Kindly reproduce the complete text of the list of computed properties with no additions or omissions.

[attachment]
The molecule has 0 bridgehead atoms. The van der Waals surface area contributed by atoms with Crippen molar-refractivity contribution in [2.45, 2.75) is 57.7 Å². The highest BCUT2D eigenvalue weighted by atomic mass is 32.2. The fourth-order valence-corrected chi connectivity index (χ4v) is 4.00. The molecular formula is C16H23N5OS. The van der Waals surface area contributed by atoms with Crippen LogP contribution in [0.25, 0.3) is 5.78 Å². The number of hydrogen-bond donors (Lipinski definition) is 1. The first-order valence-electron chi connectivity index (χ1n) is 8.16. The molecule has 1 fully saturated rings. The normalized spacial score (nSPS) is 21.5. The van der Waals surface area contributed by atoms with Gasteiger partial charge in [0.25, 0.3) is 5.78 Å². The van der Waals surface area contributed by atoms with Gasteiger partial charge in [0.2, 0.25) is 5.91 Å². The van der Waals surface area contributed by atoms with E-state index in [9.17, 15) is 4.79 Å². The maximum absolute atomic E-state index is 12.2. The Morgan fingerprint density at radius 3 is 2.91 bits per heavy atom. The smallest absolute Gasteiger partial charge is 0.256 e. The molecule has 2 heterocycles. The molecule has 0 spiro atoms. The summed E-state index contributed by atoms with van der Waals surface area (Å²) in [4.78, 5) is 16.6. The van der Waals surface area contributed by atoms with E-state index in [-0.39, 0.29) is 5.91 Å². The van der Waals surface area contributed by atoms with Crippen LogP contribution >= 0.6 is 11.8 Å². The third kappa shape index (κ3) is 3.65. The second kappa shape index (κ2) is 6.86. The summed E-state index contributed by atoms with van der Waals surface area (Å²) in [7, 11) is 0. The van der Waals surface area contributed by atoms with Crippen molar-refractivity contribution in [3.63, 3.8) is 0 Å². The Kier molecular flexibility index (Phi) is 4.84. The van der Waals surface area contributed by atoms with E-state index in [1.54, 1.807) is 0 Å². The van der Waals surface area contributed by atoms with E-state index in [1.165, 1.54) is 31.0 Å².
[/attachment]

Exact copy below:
The molecule has 0 bridgehead atoms. The van der Waals surface area contributed by atoms with Crippen molar-refractivity contribution in [2.45, 2.75) is 57.7 Å². The highest BCUT2D eigenvalue weighted by atomic mass is 32.2. The fourth-order valence-corrected chi connectivity index (χ4v) is 4.00. The molecular formula is C16H23N5OS. The van der Waals surface area contributed by atoms with Crippen LogP contribution in [0.25, 0.3) is 5.78 Å². The number of hydrogen-bond donors (Lipinski definition) is 1. The first-order valence-electron chi connectivity index (χ1n) is 8.16. The molecule has 1 fully saturated rings. The normalized spacial score (nSPS) is 21.5. The van der Waals surface area contributed by atoms with Gasteiger partial charge in [0.25, 0.3) is 5.78 Å². The van der Waals surface area contributed by atoms with Gasteiger partial charge in [0.2, 0.25) is 5.91 Å². The van der Waals surface area contributed by atoms with E-state index in [9.17, 15) is 4.79 Å². The maximum absolute atomic E-state index is 12.2. The Morgan fingerprint density at radius 3 is 2.91 bits per heavy atom. The smallest absolute Gasteiger partial charge is 0.256 e. The molecule has 2 heterocycles. The molecule has 0 spiro atoms. The summed E-state index contributed by atoms with van der Waals surface area (Å²) in [4.78, 5) is 16.6. The van der Waals surface area contributed by atoms with E-state index in [-0.39, 0.29) is 5.91 Å². The van der Waals surface area contributed by atoms with Crippen LogP contribution >= 0.6 is 11.8 Å². The third kappa shape index (κ3) is 3.65. The second kappa shape index (κ2) is 6.86. The summed E-state index contributed by atoms with van der Waals surface area (Å²) in [7, 11) is 0. The van der Waals surface area contributed by atoms with Crippen molar-refractivity contribution in [3.63, 3.8) is 0 Å². The Kier molecular flexibility index (Phi) is 4.84. The van der Waals surface area contributed by atoms with E-state index in [1.54, 1.807) is 0 Å². The van der Waals surface area contributed by atoms with E-state index in [1.165, 1.54) is 31.0 Å².